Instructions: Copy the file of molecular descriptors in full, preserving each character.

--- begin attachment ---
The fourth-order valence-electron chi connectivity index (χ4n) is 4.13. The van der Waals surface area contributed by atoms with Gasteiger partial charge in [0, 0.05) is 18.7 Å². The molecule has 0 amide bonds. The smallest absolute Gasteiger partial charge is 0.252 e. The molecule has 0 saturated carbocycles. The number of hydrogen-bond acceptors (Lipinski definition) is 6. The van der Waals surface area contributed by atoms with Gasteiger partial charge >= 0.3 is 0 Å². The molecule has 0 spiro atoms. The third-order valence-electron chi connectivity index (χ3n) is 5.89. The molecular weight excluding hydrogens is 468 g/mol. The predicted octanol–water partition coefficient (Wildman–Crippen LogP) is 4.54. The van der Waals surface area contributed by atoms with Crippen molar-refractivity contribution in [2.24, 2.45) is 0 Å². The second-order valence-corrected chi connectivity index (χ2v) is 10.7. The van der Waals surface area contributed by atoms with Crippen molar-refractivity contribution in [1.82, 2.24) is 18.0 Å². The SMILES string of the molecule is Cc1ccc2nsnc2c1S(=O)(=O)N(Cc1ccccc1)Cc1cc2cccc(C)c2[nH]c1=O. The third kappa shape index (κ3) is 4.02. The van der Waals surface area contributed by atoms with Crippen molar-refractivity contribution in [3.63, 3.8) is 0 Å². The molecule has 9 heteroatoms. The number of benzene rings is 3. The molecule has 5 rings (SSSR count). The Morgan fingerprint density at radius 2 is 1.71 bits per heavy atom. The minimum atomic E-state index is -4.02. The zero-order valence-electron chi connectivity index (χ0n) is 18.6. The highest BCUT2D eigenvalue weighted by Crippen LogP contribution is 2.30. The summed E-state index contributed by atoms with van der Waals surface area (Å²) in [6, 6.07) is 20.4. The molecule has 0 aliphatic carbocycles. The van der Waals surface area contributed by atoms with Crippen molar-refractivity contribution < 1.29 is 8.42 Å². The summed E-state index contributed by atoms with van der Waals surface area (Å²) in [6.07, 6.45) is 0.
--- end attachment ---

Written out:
The fourth-order valence-electron chi connectivity index (χ4n) is 4.13. The van der Waals surface area contributed by atoms with Gasteiger partial charge in [0, 0.05) is 18.7 Å². The molecule has 0 amide bonds. The smallest absolute Gasteiger partial charge is 0.252 e. The molecule has 0 saturated carbocycles. The number of hydrogen-bond acceptors (Lipinski definition) is 6. The van der Waals surface area contributed by atoms with Gasteiger partial charge >= 0.3 is 0 Å². The molecule has 0 spiro atoms. The third-order valence-electron chi connectivity index (χ3n) is 5.89. The molecular weight excluding hydrogens is 468 g/mol. The predicted octanol–water partition coefficient (Wildman–Crippen LogP) is 4.54. The van der Waals surface area contributed by atoms with Crippen molar-refractivity contribution in [2.24, 2.45) is 0 Å². The second-order valence-corrected chi connectivity index (χ2v) is 10.7. The van der Waals surface area contributed by atoms with Crippen molar-refractivity contribution in [1.82, 2.24) is 18.0 Å². The SMILES string of the molecule is Cc1ccc2nsnc2c1S(=O)(=O)N(Cc1ccccc1)Cc1cc2cccc(C)c2[nH]c1=O. The third kappa shape index (κ3) is 4.02. The van der Waals surface area contributed by atoms with Crippen molar-refractivity contribution in [3.63, 3.8) is 0 Å². The molecule has 9 heteroatoms. The number of benzene rings is 3. The molecule has 5 rings (SSSR count). The Morgan fingerprint density at radius 2 is 1.71 bits per heavy atom. The minimum atomic E-state index is -4.02. The zero-order valence-electron chi connectivity index (χ0n) is 18.6. The highest BCUT2D eigenvalue weighted by Crippen LogP contribution is 2.30. The summed E-state index contributed by atoms with van der Waals surface area (Å²) in [6, 6.07) is 20.4. The molecule has 0 aliphatic carbocycles. The van der Waals surface area contributed by atoms with Crippen molar-refractivity contribution < 1.29 is 8.42 Å². The summed E-state index contributed by atoms with van der Waals surface area (Å²) in [6.07, 6.45) is 0.